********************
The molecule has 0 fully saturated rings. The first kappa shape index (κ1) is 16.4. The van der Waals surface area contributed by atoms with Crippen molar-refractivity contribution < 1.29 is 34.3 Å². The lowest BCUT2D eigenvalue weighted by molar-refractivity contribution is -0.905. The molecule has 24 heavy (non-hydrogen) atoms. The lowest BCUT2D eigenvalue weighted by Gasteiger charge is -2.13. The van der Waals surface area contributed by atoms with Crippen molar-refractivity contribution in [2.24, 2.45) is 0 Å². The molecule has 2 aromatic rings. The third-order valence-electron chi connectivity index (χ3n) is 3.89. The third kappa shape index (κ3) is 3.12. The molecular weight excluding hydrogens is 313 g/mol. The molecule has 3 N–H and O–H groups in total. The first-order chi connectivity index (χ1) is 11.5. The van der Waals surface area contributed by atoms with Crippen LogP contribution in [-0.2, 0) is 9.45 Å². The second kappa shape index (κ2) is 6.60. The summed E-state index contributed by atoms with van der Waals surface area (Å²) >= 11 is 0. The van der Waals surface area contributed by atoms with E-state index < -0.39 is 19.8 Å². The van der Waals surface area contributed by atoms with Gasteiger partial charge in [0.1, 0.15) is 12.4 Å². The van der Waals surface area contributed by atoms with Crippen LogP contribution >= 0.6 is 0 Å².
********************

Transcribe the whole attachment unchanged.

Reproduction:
The molecule has 0 fully saturated rings. The first kappa shape index (κ1) is 16.4. The van der Waals surface area contributed by atoms with Crippen molar-refractivity contribution < 1.29 is 34.3 Å². The lowest BCUT2D eigenvalue weighted by molar-refractivity contribution is -0.905. The molecule has 24 heavy (non-hydrogen) atoms. The lowest BCUT2D eigenvalue weighted by Gasteiger charge is -2.13. The van der Waals surface area contributed by atoms with Crippen molar-refractivity contribution in [2.24, 2.45) is 0 Å². The molecule has 2 aromatic rings. The third-order valence-electron chi connectivity index (χ3n) is 3.89. The third kappa shape index (κ3) is 3.12. The molecular weight excluding hydrogens is 313 g/mol. The molecule has 3 N–H and O–H groups in total. The first-order chi connectivity index (χ1) is 11.5. The van der Waals surface area contributed by atoms with Crippen LogP contribution in [-0.2, 0) is 9.45 Å². The second kappa shape index (κ2) is 6.60. The summed E-state index contributed by atoms with van der Waals surface area (Å²) >= 11 is 0. The van der Waals surface area contributed by atoms with E-state index < -0.39 is 19.8 Å². The van der Waals surface area contributed by atoms with Gasteiger partial charge in [0.1, 0.15) is 12.4 Å². The van der Waals surface area contributed by atoms with Crippen LogP contribution >= 0.6 is 0 Å².